Cyber attack, the words alone can be enough to incite panic. Between a lack of understanding and media sensationalism, any mention of a cyber attack brings to mind catastrophic levels of damage. Recently, Labour leader Jeremy Corbyn came under scrutiny for claiming his party had been the victim of a “very serious” cyber attack attempt — only for industry experts to review the incident as being comparatively low-level and commonplace.
Like the difference between a cold and pneumonia, there are varying levels of severity when it comes to cyber attacks. A DDoS (distributed denial of service) attack, for instance, is a very common cyber attack that can be used for something as petty as forcing a fellow video gamer to disconnect from an online server. On the other side of the spectrum, a sophisticated ransomware attack can cripple a whole conglomerate.
These high-level hacks are rarer by comparison to the average DDoS attack but can do a lot more damage. In this article, we’re taking a look at some of the truly “very serious” cyber attacks that have occurred in history, and the lessons we must learn from them.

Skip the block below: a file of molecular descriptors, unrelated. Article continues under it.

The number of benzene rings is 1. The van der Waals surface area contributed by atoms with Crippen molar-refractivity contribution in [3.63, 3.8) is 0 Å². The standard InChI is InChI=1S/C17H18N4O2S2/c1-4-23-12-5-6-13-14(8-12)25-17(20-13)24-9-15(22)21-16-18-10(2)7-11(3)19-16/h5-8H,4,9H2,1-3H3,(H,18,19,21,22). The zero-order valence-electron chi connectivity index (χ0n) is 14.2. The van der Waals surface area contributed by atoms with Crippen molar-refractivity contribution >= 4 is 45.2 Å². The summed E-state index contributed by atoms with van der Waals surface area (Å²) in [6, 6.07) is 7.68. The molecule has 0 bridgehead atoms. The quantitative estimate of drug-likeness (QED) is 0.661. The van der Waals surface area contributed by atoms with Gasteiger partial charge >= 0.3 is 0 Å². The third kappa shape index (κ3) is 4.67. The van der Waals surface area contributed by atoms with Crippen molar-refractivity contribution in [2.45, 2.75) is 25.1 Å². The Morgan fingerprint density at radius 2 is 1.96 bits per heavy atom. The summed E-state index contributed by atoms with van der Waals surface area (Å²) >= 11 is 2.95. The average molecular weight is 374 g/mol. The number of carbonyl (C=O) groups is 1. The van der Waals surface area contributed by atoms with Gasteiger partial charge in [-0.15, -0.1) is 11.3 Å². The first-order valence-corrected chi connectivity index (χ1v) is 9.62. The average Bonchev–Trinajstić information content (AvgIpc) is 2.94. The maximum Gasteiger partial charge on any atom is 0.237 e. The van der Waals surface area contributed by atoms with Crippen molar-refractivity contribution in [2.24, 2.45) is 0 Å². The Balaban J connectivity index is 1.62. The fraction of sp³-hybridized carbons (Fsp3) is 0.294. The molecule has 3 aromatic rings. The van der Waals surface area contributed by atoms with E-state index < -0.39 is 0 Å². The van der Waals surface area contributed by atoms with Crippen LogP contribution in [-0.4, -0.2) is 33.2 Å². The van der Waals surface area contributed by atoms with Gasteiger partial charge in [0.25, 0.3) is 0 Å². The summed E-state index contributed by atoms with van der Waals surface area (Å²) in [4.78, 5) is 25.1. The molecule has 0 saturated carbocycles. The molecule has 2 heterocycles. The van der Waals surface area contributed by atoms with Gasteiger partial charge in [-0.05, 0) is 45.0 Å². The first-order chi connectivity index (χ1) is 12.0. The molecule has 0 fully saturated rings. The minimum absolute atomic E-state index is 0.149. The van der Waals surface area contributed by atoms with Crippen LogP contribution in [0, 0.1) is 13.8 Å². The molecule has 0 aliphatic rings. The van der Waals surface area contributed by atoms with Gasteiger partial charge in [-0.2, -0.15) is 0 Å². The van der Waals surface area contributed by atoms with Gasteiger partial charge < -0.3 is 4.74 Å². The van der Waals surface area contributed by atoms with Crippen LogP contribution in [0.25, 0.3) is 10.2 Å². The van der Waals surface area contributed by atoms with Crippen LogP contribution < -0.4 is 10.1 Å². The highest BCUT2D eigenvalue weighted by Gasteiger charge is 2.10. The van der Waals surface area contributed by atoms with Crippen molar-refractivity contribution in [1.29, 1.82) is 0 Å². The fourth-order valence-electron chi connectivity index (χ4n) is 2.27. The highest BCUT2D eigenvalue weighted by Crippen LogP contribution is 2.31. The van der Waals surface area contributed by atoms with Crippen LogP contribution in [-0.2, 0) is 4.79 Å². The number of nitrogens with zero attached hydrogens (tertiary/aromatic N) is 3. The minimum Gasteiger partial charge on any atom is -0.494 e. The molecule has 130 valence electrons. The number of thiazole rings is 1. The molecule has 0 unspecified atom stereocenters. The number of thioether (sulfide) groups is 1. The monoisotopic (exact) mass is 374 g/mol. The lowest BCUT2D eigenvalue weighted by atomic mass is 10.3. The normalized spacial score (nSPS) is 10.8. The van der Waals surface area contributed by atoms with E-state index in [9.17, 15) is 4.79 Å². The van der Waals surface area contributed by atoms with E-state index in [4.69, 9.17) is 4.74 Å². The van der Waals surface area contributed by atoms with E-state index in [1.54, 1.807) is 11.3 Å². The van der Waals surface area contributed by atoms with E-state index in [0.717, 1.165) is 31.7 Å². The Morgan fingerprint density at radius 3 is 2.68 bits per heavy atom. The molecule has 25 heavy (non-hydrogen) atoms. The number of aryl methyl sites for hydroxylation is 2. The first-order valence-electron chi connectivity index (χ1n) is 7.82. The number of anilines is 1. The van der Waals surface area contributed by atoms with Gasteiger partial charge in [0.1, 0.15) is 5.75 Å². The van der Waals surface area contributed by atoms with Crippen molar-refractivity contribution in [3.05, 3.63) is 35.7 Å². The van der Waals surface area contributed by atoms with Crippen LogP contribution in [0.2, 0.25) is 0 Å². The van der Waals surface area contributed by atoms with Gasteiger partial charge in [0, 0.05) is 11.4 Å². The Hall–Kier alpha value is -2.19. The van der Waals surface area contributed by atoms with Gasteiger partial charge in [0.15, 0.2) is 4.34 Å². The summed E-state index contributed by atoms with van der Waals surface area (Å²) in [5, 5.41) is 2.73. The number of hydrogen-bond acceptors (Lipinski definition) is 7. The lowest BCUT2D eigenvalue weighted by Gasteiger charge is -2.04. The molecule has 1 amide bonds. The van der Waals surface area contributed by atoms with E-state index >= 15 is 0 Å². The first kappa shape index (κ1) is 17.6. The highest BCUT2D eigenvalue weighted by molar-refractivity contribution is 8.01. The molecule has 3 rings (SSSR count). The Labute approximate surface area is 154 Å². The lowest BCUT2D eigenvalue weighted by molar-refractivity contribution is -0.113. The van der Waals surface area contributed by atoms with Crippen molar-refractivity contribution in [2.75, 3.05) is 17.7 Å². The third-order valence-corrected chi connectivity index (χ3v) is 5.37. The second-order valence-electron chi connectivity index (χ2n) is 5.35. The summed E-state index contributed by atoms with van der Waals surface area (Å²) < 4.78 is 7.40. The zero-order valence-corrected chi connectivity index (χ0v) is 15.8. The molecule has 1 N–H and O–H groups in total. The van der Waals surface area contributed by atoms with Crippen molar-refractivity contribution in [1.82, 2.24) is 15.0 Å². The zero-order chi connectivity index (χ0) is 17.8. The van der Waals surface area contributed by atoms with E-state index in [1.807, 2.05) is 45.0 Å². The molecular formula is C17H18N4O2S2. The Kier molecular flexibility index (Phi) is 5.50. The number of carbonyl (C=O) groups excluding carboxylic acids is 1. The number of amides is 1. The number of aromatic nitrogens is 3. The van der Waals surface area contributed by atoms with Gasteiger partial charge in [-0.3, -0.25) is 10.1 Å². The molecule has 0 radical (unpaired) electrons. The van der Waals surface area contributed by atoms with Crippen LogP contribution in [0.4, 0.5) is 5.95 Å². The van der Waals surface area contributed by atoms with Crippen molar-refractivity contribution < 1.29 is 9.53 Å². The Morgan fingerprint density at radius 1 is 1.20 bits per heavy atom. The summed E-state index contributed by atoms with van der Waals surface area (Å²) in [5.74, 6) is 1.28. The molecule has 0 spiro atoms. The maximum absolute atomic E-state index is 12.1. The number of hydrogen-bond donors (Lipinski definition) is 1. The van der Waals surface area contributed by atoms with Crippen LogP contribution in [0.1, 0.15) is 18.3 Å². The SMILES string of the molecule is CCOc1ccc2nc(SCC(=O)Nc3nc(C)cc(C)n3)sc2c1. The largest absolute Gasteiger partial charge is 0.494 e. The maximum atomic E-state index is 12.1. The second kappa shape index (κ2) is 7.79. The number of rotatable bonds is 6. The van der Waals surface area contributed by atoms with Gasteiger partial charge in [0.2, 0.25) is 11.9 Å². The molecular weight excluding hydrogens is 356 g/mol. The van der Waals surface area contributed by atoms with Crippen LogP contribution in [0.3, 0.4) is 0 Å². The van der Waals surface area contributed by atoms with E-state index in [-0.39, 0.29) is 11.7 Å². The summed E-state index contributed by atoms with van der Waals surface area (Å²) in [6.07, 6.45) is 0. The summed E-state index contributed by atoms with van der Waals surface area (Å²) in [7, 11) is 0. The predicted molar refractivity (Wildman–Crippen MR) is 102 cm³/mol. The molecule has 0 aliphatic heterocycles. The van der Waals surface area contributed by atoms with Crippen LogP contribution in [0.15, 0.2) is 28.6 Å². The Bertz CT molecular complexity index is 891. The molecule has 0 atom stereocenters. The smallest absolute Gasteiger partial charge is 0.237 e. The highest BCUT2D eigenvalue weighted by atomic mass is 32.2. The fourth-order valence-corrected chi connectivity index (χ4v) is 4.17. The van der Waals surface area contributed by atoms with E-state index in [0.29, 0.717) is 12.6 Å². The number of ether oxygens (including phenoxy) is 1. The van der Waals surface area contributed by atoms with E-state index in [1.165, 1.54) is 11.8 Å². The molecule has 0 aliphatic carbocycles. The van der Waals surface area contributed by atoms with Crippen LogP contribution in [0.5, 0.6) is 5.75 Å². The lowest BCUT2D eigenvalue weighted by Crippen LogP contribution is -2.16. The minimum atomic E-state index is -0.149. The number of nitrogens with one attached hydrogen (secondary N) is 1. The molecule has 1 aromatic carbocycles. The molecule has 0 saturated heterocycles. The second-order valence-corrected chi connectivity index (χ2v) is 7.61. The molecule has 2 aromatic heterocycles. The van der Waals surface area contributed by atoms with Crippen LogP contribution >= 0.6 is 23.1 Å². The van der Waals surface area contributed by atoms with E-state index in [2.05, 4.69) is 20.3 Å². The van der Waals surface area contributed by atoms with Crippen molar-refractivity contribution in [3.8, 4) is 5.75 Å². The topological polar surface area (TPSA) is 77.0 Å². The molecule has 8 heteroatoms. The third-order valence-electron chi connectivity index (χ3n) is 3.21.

Yahoo! data breach
Date of breach: 2013
Date breach was reported: 2016
Type of cyber attack: Yahoo! described the attack as an exploit of the Company’s account management tool. Expert analysis suggested that the hack was achieved through forging cookies, which allowed the attackers to access user accounts without entering a password.
- Yahoo! originally reported the hack in 2016, three years after the breach took place, and noted one billion user accounts were affected.
- Yahoo! then updated their assessment of the matter in 2017, saying that every single account held by Yahoo! at the time had been breached. This included extended companies of Yahoo!, such as Tumblr. The total number of Yahoo! accounts active in 2013 topped three billion.
- It cost the company $16 million in forensic and lawyer costs.
As far as cyber attacks go, having every single user account on your servers compromised